A Cardiology Dictionary for Pet Owners

If you ever feel like your doctor or veterinarian is speaking a foreign language, you’re not alone! Medical jargon can quickly become overwhelming and hard to follow. 

At CVCA, we always try to communicate as clearly as possible, but if you ever feel that you don’t fully understand something, please, ask us to stop and explain. For owners of pets with heart disease, here’s a quick cheat sheet to help clear things up:

  • Auscultation – Describes the act of listening to the heart and lungs with a stethoscope. It’s a quick and easy way to find problems like heart murmurs, rhythm problems, or a build-up of fluid in the lungs.

  • Congestive heart failure – Fluid in or around the lungs or pooling in the belly. This happens when the diseased heart can no longer keep up with the body’s needs. Symptoms include problems breathing, coughing, or a swollen belly. This is a life threatening problem and requires treatment for the pet to survive. 

  • Echocardiogram – Also called an Echo. This is an ultrasound of the beating heart that uses sound waves to create a “video” of the heart in action. We use this to look at the heart size and function and decide if your pet needs heart medicine or surgery. 

  • Electrocardiogram – Also called an ECG or EKG. This test records the electrical signals in the heart. It provides detailed information about the heart rhythm.

  • Gallop – Unlike the “whooshing” sound of a murmur, a gallop is an extra sound that is almost always a sign of heart disease.  Instead of the normal two heart sounds (Lub-Dub), a gallop is a 3rd sound (“Lub-Dub-Dub … Lub-Dub-Dub … Lub-Dub-Dub”) that resembles a galloping horse.  A gallop is usually a sign of severe underlying heart disease. 

  • Murmur– A murmur is a “whooshing” sound that can be heard when listening to the heart. The normal sound is the familiar “Lub-Dub … Lub-Dub … Lub-Dub” caused by the heart valves opening and closing. The blood should flow smoothly and silently through the heart. If the blood flow is abnormal, it creates a whoosh and called a heart murmur.  Many different problems in the heart cause murmurs such as:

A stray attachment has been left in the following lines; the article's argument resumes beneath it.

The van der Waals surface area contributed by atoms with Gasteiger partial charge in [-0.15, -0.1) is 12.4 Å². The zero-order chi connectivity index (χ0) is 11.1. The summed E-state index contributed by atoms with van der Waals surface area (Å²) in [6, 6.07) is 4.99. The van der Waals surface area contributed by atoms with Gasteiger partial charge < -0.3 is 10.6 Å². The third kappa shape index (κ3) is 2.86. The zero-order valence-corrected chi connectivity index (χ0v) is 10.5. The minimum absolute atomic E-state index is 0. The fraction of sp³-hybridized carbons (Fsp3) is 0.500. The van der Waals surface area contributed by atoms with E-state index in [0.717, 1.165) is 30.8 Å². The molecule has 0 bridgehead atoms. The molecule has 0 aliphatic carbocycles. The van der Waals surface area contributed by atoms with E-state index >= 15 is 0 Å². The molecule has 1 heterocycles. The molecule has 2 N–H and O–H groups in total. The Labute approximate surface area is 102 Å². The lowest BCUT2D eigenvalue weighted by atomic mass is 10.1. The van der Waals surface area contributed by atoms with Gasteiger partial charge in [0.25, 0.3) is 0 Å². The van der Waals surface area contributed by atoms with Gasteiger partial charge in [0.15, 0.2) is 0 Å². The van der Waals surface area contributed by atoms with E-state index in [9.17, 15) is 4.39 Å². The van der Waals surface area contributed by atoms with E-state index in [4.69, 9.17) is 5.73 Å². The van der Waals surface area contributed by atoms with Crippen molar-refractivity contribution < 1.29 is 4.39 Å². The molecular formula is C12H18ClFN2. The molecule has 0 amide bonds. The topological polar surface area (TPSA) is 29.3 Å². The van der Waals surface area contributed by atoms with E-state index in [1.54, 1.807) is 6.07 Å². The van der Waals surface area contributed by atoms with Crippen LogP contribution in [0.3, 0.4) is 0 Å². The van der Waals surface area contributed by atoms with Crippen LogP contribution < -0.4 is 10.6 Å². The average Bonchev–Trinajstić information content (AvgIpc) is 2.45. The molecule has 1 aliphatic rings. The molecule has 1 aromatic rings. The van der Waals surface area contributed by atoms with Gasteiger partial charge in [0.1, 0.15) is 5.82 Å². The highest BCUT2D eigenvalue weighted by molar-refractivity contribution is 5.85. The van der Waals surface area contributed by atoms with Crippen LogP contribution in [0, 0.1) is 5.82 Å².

• Heart valves that don’t close all the way
    • Narrowed regions of the heart or vessels
    • Abnormal holes between the chambers of the heart.
Some murmurs are not due to heart disease but can be a result of other illnesses. Changes in the blood itself like anemia (a low red blood cell count) or other conditions like a fever or an overactive thyroid gland can also cause a soft murmur.  Puppies and kittens can also have innocent murmurs that disappear as they grow - usually by 5 months.

  • Syncope – Fainting due to reduced blood flow to the brain. This can be due to poor heart function or from rhythm problems that cause the heart rate to be too slow or too fast. Pets with this problem fall over suddenly, get back up quickly (usually within 30 seconds), and seem normal before and after the episode. Often these events are triggered by coughing, sudden excitement, or activity (e.g., running up stairs). It can be hard to tell fainting from a seizure. Seizures tend to last longer, involve shaking or tensing of the body, and often cause drooling, urination, or defecation. In most seizures, the pet acts odd both before and after the event, usually for minutes, or hours.


Back to Blog